Contractors are frequent insurance clients, as they face a wide range of risks and generally require levels of insurance to complete certain jobs. On area of confusion for contractors when it comes to insurance is workers compensation. Some contractors may need it while others believe they don’t, and things grow complicated when subcontractors are involved.
State Required Workers Compensation for Contractors
Independent contractors are generally excluded from workers compensation requirements when it comes to employment. For example, if an independent contractor is hired to work on a project, the business that hired the independent contractor is under no requirement to provide workers compensation insurance for that contractor.
Texas is the only state that does not legally require workers compensation insurance. The other states’ minimum employee requirements for workers compensation are below.
One Employee or More
Alaska, Arizona, California, Colorado, Connecticut, Delaware, District of Columbia, Hawaii, Idaho, Illinois, Indiana, Iowa, Kansas, Kentucky, Louisiana, Maine, Maryland, Massachusetts, Minnesota, Montana, Nebraska, Nevada, New Hampshire, New Jersey, New York, North Dakota, Ohio, Oklahoma, Oregon, Pennsylvania, Rhode Island, South Dakota, Uta, Vermont, Washington, West Virginia, Wyoming.
Three Employees or More
Arkansas, Georgia, Michigan, New Mexico, North Carolina, Virginia, Wisconsin.
Four Employees or More
Florida, South Carolina.
Five Employees or More
Alabama, Mississippi, Missouri, Tennessee.
Keep in mind that there are different rules and exclusions per state when it comes to workers compensation insurance. Clients should be aware of the different regulations in their state. Contractors may have different requirements than another profession or industry, so no one client will have the same workers compensation policy.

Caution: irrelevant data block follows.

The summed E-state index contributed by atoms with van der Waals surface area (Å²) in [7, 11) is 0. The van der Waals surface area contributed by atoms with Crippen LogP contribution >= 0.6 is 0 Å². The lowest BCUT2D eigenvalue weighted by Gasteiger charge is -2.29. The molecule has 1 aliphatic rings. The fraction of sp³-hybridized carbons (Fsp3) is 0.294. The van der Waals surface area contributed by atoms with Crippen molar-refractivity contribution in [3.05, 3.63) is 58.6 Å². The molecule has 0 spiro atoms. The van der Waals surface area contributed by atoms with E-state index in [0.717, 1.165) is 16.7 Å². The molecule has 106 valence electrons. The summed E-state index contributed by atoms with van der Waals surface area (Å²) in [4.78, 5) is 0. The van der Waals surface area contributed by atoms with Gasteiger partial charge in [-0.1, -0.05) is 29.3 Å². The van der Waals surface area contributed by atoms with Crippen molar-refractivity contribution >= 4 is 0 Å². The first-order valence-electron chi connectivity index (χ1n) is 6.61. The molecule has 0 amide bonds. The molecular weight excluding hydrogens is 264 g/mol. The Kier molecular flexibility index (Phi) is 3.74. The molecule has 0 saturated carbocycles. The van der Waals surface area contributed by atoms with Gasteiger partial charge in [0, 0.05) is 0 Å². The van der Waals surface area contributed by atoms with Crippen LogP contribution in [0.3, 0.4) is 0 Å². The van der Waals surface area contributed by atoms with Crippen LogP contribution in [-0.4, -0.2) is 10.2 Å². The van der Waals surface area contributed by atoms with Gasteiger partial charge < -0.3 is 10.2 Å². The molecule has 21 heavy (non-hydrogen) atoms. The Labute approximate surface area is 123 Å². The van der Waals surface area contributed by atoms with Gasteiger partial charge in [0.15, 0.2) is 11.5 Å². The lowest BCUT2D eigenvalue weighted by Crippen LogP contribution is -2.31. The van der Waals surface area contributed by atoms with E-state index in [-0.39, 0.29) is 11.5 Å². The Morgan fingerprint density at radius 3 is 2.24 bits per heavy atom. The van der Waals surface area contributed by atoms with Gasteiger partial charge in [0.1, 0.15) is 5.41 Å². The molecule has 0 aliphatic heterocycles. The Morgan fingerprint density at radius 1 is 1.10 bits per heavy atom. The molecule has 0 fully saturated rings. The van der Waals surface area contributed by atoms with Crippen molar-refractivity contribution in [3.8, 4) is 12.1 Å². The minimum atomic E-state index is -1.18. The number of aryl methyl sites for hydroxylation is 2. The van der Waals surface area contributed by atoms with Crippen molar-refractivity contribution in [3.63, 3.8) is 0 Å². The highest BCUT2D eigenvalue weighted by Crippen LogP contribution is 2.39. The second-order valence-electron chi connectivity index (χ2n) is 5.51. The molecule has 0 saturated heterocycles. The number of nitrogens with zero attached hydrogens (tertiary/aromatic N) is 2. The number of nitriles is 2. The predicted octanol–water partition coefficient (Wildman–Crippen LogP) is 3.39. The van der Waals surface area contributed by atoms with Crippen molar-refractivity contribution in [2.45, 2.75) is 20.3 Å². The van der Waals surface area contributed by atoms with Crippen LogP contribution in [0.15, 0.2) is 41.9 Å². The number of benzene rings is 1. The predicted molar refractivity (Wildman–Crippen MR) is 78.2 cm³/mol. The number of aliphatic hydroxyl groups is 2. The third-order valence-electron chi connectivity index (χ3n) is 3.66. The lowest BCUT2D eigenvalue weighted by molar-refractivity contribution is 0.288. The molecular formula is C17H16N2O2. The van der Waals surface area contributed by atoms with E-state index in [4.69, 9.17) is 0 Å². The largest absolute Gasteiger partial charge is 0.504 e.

Do Subcontractors Need Workers Compensation?
In general, subcontractors are not required to be covered under workers compensation. Keep in mind, however, that some subcontractors will not work without coverage.
Explaining Why Contractors Need Workers Compensation
Some contractors may be put off by paying more money for insurance, as most already need general liability or surety bonds in order to obtain licenses for projects. Unfortunately, since some employers and clients will not offer workers compensation, this leaves a contractor without coverage in case of an injury. Without insurance a contractor could look to pay expensive medical bills straight out of pocket.
Common Contractor Injuries
Injuries are common for contractors due to the physical nature of the job. Many contractors use heavy or dangerous equipment which can lead to injury, as well. The most common injuries that contractors suffer include:
- Broken bones
- Illness due to toxic chemical exposure
- Knee and ankle injuries such as breaks, sprains and strains
- Eye injury (including impairment or blindness)
- Neck, shoulder or back injury (often from lifting and moving heavy items or equipment)
- Spinal cord injury
Even the most experienced and careful contractor can suffer an injury when it comes to everyday work activity. Contractors should make sure they and their subcontractors are able to receive the care they need when they need it, without worrying about expensive medical bills.
The Repercussions of Not Carrying Workers Compensation
In some states, contractors can face penalties for not carrying workers compensation as required by law. In Arizona, contractors may pay a $1,000 penalty. Massachusetts contractors may have to pay $250 in civil finds per day or criminal fines up to $1,500. In extreme cases, not carrying workers compensation can result in jail time. This typically occurs in states where not carrying workers compensation is considered a punishable offense. In these states, such as New Jersey, contractors could face a fine up to $10,000 or jail time as long as 18 months.
This doesn’t include the possible financial repercussions. The average cost of a workers compensation claim is around $40,051. Claims can be even higher depending on the incident, such as motor vehicle related injuries. The average cost of a workers compensation claim involving a motor vehicle is around $78,293. Without a workers compensation policy, a contractor or other business could be looking to pay nearly this amount out of pocket.
How Much is Workers Compensation for Contractors?
Workers compensation prices vary primarily based on payroll or wages. In the case of a business providing contractors and subcontractors they hire with workers compensation, they may be responsible for paying workers compensation premiums.